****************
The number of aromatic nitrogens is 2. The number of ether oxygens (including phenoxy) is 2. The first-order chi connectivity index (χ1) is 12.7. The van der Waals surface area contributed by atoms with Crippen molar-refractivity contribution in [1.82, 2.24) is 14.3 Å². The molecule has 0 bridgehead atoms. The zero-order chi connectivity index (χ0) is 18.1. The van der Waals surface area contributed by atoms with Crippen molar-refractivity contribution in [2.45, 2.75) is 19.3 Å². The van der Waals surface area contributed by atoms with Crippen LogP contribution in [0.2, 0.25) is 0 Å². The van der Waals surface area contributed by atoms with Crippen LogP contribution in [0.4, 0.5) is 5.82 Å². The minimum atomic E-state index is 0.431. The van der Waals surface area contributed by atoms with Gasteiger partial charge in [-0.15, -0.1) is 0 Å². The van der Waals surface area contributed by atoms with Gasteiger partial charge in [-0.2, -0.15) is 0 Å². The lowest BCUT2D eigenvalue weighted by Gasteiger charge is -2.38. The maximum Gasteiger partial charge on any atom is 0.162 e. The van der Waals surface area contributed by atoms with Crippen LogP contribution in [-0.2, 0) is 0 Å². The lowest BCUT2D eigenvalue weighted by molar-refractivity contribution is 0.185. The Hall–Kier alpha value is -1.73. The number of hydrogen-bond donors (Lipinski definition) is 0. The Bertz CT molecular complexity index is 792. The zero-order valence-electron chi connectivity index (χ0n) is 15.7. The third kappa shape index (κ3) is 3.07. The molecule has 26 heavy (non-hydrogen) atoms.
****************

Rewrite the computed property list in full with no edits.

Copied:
The number of aromatic nitrogens is 2. The number of ether oxygens (including phenoxy) is 2. The first-order chi connectivity index (χ1) is 12.7. The van der Waals surface area contributed by atoms with Crippen molar-refractivity contribution in [1.82, 2.24) is 14.3 Å². The molecule has 0 bridgehead atoms. The zero-order chi connectivity index (χ0) is 18.1. The van der Waals surface area contributed by atoms with Crippen molar-refractivity contribution in [2.45, 2.75) is 19.3 Å². The van der Waals surface area contributed by atoms with Crippen LogP contribution in [0.2, 0.25) is 0 Å². The van der Waals surface area contributed by atoms with Crippen LogP contribution in [0.4, 0.5) is 5.82 Å². The minimum atomic E-state index is 0.431. The van der Waals surface area contributed by atoms with Gasteiger partial charge in [-0.15, -0.1) is 0 Å². The van der Waals surface area contributed by atoms with Gasteiger partial charge in [-0.2, -0.15) is 0 Å². The lowest BCUT2D eigenvalue weighted by Gasteiger charge is -2.38. The maximum Gasteiger partial charge on any atom is 0.162 e. The van der Waals surface area contributed by atoms with Crippen LogP contribution in [-0.2, 0) is 0 Å². The lowest BCUT2D eigenvalue weighted by molar-refractivity contribution is 0.185. The Hall–Kier alpha value is -1.73. The number of hydrogen-bond donors (Lipinski definition) is 0. The Bertz CT molecular complexity index is 792. The zero-order valence-electron chi connectivity index (χ0n) is 15.7. The third kappa shape index (κ3) is 3.07. The molecule has 26 heavy (non-hydrogen) atoms.